Next come the promises! Promises are the things you foreshadow. The things you let your readers imagine are coming, from a relationship to a death, and everything in between and beyond. They’re the seeds you sew while whispering to your reader “hey, I’m totally planting this idea in your head right now. Stick around to find out what happens, eh?” (I’m Canadian. We really do say “eh” all the time. Eh?)

Be aware of which promises you need to make in book 1 so that book 5 is more powerful, and also remember all of your promises so that you answer them. It’s the gun on the mantel thing all over again – if you bring in a gun, it better shoot a squirrel at some point… Okay, not necessarily a squirrel, but it should have a purpose. In a serialization, good promises will keep the reader coming back to buy the next book.


Of course, ending chapters on cliffhangers is *awesome* because it makes people stay up past their bedtimes, miss their bus stops and makes them waste away while they keep turning page after page until ultimately reaching their doom (which is why, by the way, long series writers should be arrested for attempted manslaughter. This is also why I only write trilogies.)

BUT, when you’re serializing a novel, you want to consider your reader when ending one piece of the book. After all, if they’re your front line, enthusiastic, reading the story as it’s being published (I call them my A Team and I cheer them on with pompoms on every release day), then they’ll have to wait a bit for the next part. Sure, leave them dangling from the cliff with a tenuous hold. But don’t stomp on their fingers until they fall off.

Throw them a cookie. I love a cliffhanger and have often received hate mail because of them (I <3  you too, Gary from Kentucky).

Cookie Monster approves of this blog post.
Cookie Monster approves of this blog post.

But I try to at least fulfill one promise, depending on the installment’s arc (see how it’s all coming together?). Give the reader a moment they’ve been waiting for. A holding of hands, breaking into the next world, jumping out of the frying pan with a chance it’s not into the fire (but who knows until the next book?) Not necessarily loosening the tension, but resolving at least one promise you’ve made to your reader.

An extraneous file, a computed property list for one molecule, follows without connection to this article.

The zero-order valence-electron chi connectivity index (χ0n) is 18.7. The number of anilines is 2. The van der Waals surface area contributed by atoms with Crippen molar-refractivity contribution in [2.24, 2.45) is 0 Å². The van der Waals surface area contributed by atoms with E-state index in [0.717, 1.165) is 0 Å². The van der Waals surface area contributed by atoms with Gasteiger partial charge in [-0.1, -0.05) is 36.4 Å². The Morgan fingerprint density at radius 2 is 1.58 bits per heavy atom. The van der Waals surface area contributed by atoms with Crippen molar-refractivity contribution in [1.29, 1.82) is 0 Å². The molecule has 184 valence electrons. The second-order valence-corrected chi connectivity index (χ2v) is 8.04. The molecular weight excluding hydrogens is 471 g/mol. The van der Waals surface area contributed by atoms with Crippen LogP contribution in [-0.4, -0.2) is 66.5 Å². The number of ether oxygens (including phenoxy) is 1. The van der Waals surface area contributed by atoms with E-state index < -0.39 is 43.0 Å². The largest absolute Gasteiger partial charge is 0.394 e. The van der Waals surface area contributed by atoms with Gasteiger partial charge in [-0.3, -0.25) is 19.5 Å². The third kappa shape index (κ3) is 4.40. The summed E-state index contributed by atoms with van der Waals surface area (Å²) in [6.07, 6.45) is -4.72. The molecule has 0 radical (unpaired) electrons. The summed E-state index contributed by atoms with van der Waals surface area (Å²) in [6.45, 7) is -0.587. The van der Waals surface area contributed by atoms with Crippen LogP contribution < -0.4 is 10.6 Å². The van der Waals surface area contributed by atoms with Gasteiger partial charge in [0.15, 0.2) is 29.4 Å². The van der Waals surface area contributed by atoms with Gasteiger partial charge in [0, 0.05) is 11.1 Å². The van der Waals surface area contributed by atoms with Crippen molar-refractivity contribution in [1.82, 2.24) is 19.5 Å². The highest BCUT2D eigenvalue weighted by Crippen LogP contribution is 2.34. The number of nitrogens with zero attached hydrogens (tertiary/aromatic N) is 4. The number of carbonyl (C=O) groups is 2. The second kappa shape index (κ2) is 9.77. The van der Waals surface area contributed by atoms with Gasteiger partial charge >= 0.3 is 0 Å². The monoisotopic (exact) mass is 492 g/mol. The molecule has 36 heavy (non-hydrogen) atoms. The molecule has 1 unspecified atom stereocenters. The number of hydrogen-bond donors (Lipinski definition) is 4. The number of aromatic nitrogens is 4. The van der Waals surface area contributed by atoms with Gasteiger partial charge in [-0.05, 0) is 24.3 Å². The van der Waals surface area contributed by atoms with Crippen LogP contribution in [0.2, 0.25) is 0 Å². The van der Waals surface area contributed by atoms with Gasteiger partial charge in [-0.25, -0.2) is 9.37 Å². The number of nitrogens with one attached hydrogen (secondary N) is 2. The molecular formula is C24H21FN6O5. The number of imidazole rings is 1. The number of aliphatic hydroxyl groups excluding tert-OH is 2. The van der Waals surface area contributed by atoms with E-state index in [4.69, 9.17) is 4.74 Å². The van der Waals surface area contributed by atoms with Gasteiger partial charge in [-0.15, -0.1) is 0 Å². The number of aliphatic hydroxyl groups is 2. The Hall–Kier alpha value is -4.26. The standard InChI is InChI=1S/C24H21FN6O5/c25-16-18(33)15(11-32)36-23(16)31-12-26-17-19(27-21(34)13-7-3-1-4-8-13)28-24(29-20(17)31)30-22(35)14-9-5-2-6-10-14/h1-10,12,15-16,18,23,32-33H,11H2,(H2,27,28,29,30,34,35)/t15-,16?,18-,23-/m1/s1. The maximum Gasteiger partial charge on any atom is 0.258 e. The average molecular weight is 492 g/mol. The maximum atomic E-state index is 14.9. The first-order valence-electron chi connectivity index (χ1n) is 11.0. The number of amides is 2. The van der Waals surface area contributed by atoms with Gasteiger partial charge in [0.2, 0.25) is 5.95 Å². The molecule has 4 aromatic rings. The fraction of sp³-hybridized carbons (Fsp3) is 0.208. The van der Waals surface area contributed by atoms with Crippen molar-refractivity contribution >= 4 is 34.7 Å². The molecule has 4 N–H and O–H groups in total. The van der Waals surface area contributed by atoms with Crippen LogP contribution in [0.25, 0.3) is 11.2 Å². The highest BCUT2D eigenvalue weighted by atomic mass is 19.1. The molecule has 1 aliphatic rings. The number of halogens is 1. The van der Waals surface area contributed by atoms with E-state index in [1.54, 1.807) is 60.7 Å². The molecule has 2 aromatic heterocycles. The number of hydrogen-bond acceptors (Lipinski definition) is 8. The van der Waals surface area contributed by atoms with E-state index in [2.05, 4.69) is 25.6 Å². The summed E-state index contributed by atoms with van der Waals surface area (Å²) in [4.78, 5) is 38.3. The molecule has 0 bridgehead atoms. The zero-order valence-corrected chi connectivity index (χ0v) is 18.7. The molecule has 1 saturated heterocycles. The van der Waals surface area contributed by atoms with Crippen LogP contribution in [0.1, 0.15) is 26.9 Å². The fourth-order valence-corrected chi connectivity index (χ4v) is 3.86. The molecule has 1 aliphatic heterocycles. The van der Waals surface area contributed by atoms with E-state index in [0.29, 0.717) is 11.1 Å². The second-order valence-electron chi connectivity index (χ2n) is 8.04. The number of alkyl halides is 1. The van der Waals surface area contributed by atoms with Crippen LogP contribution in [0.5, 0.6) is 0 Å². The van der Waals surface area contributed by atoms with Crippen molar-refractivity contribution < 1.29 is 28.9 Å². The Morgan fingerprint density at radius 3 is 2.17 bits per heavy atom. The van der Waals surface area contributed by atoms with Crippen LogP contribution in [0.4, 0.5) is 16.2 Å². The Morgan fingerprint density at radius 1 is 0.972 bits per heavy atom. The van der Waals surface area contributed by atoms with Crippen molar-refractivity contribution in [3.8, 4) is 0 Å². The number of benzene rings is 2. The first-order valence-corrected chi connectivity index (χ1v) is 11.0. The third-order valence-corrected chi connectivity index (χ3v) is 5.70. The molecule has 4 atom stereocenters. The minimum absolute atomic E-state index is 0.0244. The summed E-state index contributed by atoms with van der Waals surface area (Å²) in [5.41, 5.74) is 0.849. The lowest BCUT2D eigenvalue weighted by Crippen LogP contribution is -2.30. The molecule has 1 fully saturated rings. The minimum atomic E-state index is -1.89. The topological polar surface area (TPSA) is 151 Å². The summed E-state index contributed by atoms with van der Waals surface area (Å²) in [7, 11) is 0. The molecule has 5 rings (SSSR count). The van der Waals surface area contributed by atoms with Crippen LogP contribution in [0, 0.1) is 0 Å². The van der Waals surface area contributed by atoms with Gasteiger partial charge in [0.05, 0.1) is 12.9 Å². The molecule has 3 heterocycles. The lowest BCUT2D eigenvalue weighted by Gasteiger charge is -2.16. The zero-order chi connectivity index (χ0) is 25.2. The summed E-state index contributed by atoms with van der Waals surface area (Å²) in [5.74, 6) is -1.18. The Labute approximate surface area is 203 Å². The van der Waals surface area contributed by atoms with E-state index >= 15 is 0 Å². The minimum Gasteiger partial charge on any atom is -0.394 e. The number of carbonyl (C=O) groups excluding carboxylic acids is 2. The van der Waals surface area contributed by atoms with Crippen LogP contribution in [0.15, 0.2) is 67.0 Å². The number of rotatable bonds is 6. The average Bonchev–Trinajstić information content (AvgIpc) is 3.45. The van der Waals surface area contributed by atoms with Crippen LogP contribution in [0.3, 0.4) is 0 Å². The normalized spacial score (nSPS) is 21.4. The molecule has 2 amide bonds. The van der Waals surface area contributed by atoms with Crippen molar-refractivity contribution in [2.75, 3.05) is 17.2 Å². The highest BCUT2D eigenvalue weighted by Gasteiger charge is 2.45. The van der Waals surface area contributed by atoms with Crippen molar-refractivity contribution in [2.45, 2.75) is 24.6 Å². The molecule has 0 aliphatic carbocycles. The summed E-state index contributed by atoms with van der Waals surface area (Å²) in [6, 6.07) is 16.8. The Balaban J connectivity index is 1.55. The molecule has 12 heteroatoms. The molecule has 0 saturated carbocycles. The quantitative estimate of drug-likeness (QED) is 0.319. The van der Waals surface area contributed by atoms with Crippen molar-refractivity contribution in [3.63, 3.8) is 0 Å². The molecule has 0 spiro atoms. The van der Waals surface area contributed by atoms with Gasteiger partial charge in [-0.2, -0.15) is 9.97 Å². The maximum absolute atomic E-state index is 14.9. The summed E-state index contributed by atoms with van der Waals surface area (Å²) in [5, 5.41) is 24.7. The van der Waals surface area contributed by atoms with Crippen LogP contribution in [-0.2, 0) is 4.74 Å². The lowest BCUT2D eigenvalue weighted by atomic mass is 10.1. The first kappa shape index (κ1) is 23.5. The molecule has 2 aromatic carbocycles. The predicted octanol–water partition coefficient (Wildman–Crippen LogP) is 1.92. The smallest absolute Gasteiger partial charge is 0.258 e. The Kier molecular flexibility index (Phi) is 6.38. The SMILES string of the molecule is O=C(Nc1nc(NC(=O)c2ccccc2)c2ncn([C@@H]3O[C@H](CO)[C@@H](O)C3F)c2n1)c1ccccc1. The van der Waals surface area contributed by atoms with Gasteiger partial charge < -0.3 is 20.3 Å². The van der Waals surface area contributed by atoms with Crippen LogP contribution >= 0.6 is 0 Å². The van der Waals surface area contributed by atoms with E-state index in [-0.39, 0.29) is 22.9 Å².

Otherwise it’s like you push and push until they hit that wall, break their nose, and then you kick them while they’re down while screaming THE END THE END THE END THE END incessantly. Be the villain, sure. Don’t be a kicky and annoying villain though.

Refine it – read lots of cliffhangers out there and learn to do it right.

The trick I found to writing a serialized novel was really to see each part as individual products while also keeping track of the novel as a whole. When the omnibus comes out later this fall, and I collect all my happy cookies into one giant snack, it should feel cohesive and not jarring from book to book. It’s not a traditional three-act story because of the five-way break, but it definitely echoes it. I learned a lot while writing it just because it pushed my current storytelling boundaries, and allowed me to created something even more beautiful by challenging the usual form.

…now, if you’ll excuse me, I believe I’ll go have a snack.

Marie Bilodeau is a chocolate chip cookie lover, and an author and storyteller. She once ate a full batch of cookie dough and regrets it to this day. Find out more about the writing and storytelling parts at We don’t speak of the cookie dough incident anymore.